Weatherdem's Weblog

Bridging climate science, citizens, and policy

Interest Rates, Inflation, Housing Starts and OPEC

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The Federal Reserve cut its federal funds rate to a record low yesterday: it will hover between 0% and 0.25% for the forseeable future.  I don’t think this action will do anything very meaningful since there was very little room downward for rates to move anyway.  The Fed has cut the rate for a solid year and a half, which followed a steady rise in rates in an attempt to recover from “Bubbles” Greenspan’s rate cuts in the firt half of this decade.  Bernanke’s current approach looks too similar to Greenspan’s for me to have much confidence that it will manifest it’s supposed intended response: a rise in economic activity by a majority of Americans.  The last thing our economy needs right now is for another bubble to grow and pop.

Consumer prices in November fell by a record amount (don’t you love all the records the Republican economy is setting?).  Prices fell 1.7 percent, surpassing the previous record decline of 1 percent set in October. It was the largest one-month decline dating to February 1947.  Part of it really is good news: energy prices were the main driver, which means some money is freed back up to pay for other goods and services.  If prices continue to fall, we’ll see how devastating deflation can be.  The early signs aren’t good: companies that saw their profits slipping fired workers instead of taking a hit; workers (consumers) haven’t seen a real increase in wages in 20+ years, they’re carrying massive debt on their credit cards, and they tapped all the equity on their homes, which means they have no more money to spend; fewer sales mean fewer profits which means more fired workers.  Fewer employed consumers means less buying.  And so on.  Compounding all of this more recently was the 2005 Bankruptcy Bill, which mandated that borrowers pay off their credit cards before their mortgages, which led to more foreclosures than those just from the sub-prime lending fiasco.  Put all of this together and the picture moving forward isn’t pretty.  That’s why it will be necessary for President-elect Obama, as well as state and local officials, to initiate and sustain projects that will re-employ workers.  That’s the only way out of this mess.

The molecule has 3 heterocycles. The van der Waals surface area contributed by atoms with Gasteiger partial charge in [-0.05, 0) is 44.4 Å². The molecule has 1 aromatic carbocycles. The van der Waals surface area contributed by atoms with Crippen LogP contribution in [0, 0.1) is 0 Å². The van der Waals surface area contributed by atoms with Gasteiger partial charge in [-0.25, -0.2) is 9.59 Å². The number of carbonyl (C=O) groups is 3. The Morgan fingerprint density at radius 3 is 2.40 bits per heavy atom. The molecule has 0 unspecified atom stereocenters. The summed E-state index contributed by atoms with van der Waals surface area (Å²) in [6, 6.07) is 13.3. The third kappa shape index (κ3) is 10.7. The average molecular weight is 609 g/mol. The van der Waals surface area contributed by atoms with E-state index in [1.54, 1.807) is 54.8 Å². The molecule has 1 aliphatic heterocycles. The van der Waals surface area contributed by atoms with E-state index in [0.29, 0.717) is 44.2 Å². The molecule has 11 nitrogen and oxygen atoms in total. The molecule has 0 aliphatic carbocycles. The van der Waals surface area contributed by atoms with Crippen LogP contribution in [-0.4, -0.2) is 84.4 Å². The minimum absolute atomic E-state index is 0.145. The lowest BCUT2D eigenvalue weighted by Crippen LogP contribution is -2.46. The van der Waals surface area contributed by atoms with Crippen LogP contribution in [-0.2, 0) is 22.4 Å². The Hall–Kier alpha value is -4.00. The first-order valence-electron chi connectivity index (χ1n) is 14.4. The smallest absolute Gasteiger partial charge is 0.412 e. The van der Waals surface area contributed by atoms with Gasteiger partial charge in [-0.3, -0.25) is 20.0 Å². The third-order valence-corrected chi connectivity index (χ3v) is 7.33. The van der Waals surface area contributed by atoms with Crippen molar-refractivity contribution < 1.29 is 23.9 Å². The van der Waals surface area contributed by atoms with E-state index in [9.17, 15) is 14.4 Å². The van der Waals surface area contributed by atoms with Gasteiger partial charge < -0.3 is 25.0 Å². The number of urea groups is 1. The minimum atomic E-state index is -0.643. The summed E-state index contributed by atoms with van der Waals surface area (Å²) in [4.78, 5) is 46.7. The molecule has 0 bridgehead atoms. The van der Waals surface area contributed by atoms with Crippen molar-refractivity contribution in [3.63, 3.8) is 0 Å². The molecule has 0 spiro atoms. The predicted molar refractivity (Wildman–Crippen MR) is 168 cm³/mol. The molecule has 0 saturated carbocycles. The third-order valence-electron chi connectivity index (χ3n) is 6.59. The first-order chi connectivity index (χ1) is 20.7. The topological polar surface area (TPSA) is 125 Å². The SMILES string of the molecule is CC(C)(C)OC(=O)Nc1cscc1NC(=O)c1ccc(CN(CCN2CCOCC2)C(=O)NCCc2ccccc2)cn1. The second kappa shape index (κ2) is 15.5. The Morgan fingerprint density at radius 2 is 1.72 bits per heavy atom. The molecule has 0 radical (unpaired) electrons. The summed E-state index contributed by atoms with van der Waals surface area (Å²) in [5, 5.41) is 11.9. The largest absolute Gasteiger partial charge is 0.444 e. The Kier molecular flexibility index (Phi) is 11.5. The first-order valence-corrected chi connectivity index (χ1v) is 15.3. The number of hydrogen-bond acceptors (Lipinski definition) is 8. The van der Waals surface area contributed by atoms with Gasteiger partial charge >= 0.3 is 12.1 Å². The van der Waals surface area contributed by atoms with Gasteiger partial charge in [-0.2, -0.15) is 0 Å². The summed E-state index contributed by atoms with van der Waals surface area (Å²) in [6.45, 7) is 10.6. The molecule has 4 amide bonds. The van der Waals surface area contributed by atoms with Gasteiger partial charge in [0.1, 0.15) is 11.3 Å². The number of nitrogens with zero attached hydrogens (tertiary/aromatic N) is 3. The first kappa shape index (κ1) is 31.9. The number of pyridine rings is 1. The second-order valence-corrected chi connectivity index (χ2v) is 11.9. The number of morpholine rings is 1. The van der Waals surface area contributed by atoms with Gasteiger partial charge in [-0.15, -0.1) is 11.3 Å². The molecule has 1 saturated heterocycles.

The Commerce Department reported last Friday that retail sales dropped by 1.8 percent in November. The decline was the fifth straight monthly drop, a record stretch of weakness.

In other economic news, the Commerce Department reported that construction of new homes fell in November by 18.9 percent, the biggest drop in a quarter-century. The steep decline pushed construction down to a seasonally adjusted annual rate of 625,000 homes, the slowest pace on records dating to 1959.  The Cons goal has been to make American life just like it used to be.  How’s that looking now?  Are home sales at 1959 levels a good thing?  From the article: “Builders continue to be discouraged by the prospects of a housing turnaround amid what’s likely to be the worst recession in decades, spurring rising unemployment and foreclosures.”  Things aren’t likely to change any time soon.

Keep in mind that Bush’s Treasury Department has largely wasted $300 billion by giving it to banks so they can buy up their competition.  No bad assets were taken care of, no jobs were created.  The economy will be the worst since the Great Depression and the “Compassionate Con-servative”, who has utilized the most expansive definition of executive power in our history, does nothing.  This will be a good lesson for Americans to learn: we can take action early on in a crisis and pay a little bit or we can delay action until the crisis grows out of control and pay a whole lot more.  Most Americans will end up paying a very high price for Bush’s actions.

Finally, in a move that should shock absolutely no one, OPEC decided to cut their production by 2.2 million barrels per day.  OPEC decided just a short time ago to decrease output by 2 million barrels per day.  So since oil has backed of its speculation-fueled record high price in July, OPEC has cut production of oil by 4.2 million barrels per day.  That’s a very significant cut: it’s 1/6th its total production.  Moving forward, America needs to promote hybrid and all-electric vehicles.  OPEC countries have no love for the U.S. and we’ve transferred too many billions of dollars to them as it is.  If we as a country can make oil more irrelevant, we should do so.  Our security and the state of our climate would benefit from such moves.

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